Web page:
Was pilot to blame
For terror and flame?
Or did he just not hear the call?

Jet was on verge of stalling before hitting sea wall, officials say

There Once Was a Kingdom: A Clearing and a Key

As the companions continued on through the woods, they found the trees grew closer together. At times, so much sun was blocked out that it appeared almost twilight. The deer path was just wide enough for the horses to pass through with branches tickling their sides. From all around them, they heard the sound of croaking frogs and chirping crickets.

Elie: I think Mandalar still had his shield out front, just in case.

Suddenly and without warning, they found themselves in a wide open clearing. The unexpected bright sunshine blinded them momentarily. When they could see again, the four perceived a pair of men in the middle of the field. One was shouting at the other, waving a finger close to his face. The other stood with his arms crossed, frowning and not speaking. When the men saw the four riders, they both turned away from the other and stomped off to different sides of the field.

Me: What did Sarai do?
Elie: She wanted to talk to them and try to help them.
Me: Who did she go talk to first? The man who was shouting or the one who was silent?
Elie: The shouting man.

Sarai dismounted and walked her horse over to the first man. "What's going on here?" she asked.

"This here field? It's just perfect for planting a year's worth of wheat for me to grow and live on," he answered, scowling across the open air at the other man. "I hate the big cities and towns so came out for a walk through the woods. When I wound up here, I just loved it. I've spent several days building a cabin just over that way and now when I come and look back at the field to figure out how to start tilling it, I find him here and he just won't leave! Says he wants to use my field, too, but I just can't for the life of me figure out what for."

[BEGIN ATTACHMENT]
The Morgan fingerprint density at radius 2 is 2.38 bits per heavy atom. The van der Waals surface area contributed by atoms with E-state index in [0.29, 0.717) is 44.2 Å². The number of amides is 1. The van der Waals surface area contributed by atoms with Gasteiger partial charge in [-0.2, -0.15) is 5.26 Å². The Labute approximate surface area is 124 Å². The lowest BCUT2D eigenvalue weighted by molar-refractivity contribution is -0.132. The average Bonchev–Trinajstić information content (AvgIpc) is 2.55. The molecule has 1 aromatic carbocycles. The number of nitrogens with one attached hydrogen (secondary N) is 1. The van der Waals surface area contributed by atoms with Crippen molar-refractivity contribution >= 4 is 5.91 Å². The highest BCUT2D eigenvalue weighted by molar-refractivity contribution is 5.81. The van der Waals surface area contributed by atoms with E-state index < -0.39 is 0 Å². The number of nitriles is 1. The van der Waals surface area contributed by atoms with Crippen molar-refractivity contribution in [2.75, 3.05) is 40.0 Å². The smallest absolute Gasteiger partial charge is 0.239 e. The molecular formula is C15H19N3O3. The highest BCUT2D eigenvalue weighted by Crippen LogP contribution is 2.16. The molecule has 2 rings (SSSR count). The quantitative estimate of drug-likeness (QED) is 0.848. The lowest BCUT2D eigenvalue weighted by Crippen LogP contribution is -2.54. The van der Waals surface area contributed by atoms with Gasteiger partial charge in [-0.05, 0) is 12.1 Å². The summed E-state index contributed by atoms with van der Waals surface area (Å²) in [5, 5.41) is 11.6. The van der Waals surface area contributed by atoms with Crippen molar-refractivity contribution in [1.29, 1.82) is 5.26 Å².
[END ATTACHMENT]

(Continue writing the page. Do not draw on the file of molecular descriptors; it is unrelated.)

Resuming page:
Sarai nodded and looked back over her shoulder. "Perhaps I could talk to him and find out?"

"You go right ahead if you want to waste your time," the man sneered. "Just see if you can get him to leave, would you? And then you all can get off my field too."

Sarai almost smiled at the man's determination. This one might not be easy, she thought, but it's still worth trying.

When she walked up to the other man, he looked at her silently. His face was a mask of disinterest, his thoughts lost elsewhere.

"Excuse me, please?" she started timidly. "Can you tell me about why you're here in this field."

A brief silence followed, and then the man shook his head as though startled by a fly. "Why, I'm sorry. I was lost in though," he answered. "Certainly happy to tell you. You see, I've been working on a new way of self defense - one that uses just your hands and feel, knees and elbows, and all the like. No weapons at all, you see? Just a way to redirect the force coming at you with minimum effort. I had so much trouble concentrating in the bustle of the town that I wanted to come out here to practice what I was working on. And this field is peaceful, quiet, and large enough that I have plenty of room for tumbling and rolling."

Me: What did Sarai want to do or say?
Elie: Maybe each of them could work together and build a fence through the middle of the clearing? Then one could plant food on one side and the other could practice on the other!

"Interesting - I'd be happy to just use half the field," replied the second man.

Sarai went back to the farmer to ask him, but he was much less receptive. "I need the whole field or I won't have enough food to last the year!" he shouted. "Tell him to just go find a different field and then get out of here."